What happens if your organization is using an electronic I-9 software that automatically pre-populates fields in Section 1? Here are a few questions you MUST ask and seriously consider your vendor’s answers:
1) Can the pre-population functionality in Section 1 be turned “off”? Well-designed compliance software should always empower organizations the option of turning this type of functionality “on” or to leave it “off.” ICE has repeatedly confirmed that it audits companies, not software programs. It is the organization’s responsibility to ask the questions and make sure it selects a vendor that meets its compliance needs.
2) If the pre-population functionality in Section 1 is turned “on,” how efficiently will it allow you to complete the Preparer and/or Translator Certificate section? If after careful consideration, your organization elects to pre-populate Section 1, how well will your electronic I-9 software enable your organization to complete the necessary Preparer and/or Translator Certification section? If the system requires the company to manually fill in each one, it takes away from the efficiency of pre-population.
3) If the regulations change, how well and how quickly will the software be updated to reflect those changes? Vendors who lack in-house expertise will miss out when regulations are updated that affect how electronic software should be configured.
Electronic I-9 software can be your organization’s best friend or unintended worst nightmare. During the Stanford Worksite Enforcement Symposium last week, we heard a horror story regarding one organization’s electronic I-9 software tribulations.
The organization had initiated multiple I-9 forms using a particular electronic I-9 software. It wasn’t until after one of the HR employees resigned that the organization conducted an audit and discovered I-9 forms for certain employees were missing from the electronic database. After inquiring further, it was discovered the electronic I-9 software had systematically (and automatically) deleted I-9 records for employees who had completed Section 1 but had contained overdue, un-verified Section 2.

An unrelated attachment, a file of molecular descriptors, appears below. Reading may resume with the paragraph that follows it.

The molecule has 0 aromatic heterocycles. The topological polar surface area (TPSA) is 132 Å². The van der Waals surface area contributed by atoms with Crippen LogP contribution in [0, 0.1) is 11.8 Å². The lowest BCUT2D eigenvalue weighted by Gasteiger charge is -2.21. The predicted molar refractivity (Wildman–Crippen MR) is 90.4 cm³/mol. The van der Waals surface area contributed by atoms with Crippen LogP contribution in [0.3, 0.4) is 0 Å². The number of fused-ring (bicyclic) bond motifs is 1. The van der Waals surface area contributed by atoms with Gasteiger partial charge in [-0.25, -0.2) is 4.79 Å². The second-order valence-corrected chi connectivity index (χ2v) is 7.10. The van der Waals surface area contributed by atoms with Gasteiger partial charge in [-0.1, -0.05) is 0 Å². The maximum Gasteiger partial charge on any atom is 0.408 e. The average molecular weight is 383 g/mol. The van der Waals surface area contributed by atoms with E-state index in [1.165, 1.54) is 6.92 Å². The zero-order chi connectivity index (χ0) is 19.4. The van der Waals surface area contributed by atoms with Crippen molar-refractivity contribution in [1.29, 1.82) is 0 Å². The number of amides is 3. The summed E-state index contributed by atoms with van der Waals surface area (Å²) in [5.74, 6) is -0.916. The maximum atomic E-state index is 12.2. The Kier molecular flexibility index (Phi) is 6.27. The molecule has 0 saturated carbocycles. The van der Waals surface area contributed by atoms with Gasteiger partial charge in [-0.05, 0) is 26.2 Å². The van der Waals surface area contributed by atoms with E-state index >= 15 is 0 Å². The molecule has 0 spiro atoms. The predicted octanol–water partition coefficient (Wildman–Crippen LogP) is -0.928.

Yikes! You can imagine the alarm this particular organization experienced when it realized that the software it was relying on automatically deleted I-9 records, leaving that organization at an even greater risk of non-compliance. Start asking some serious questions but don’t be surprised if you don’t like the answers. I-9 Compliance is no joke and certainly not an easy field to navigate. Accruing accurate information is the first step on the road to compliance.
Originally published by LawLogix Group Inc Reprinted by permission
Ann Cun is a U.S. based immigration attorney who has helped companies in the technology, science, business, sports, entertainment and arts fields secure complex work visas for their employees. With more than a decade of experience as a paralegal and attorney, Ms. Cun possesses a stellar record of success. Her legal expertise also includes conducting internal I-9 audits for companies and developing I-9 compliant strategies and solutions. She is a graduate of UCLA and UC Hastings School of Law and has been invited to speak by the Bar Association of San Francisco and the American Immigration Lawyers Association on U.S. immigration related topics, as well as other international conferences. Ms. Cun is a contributing author and currently serves as Counsel and Principal Editor for LawLogix Group.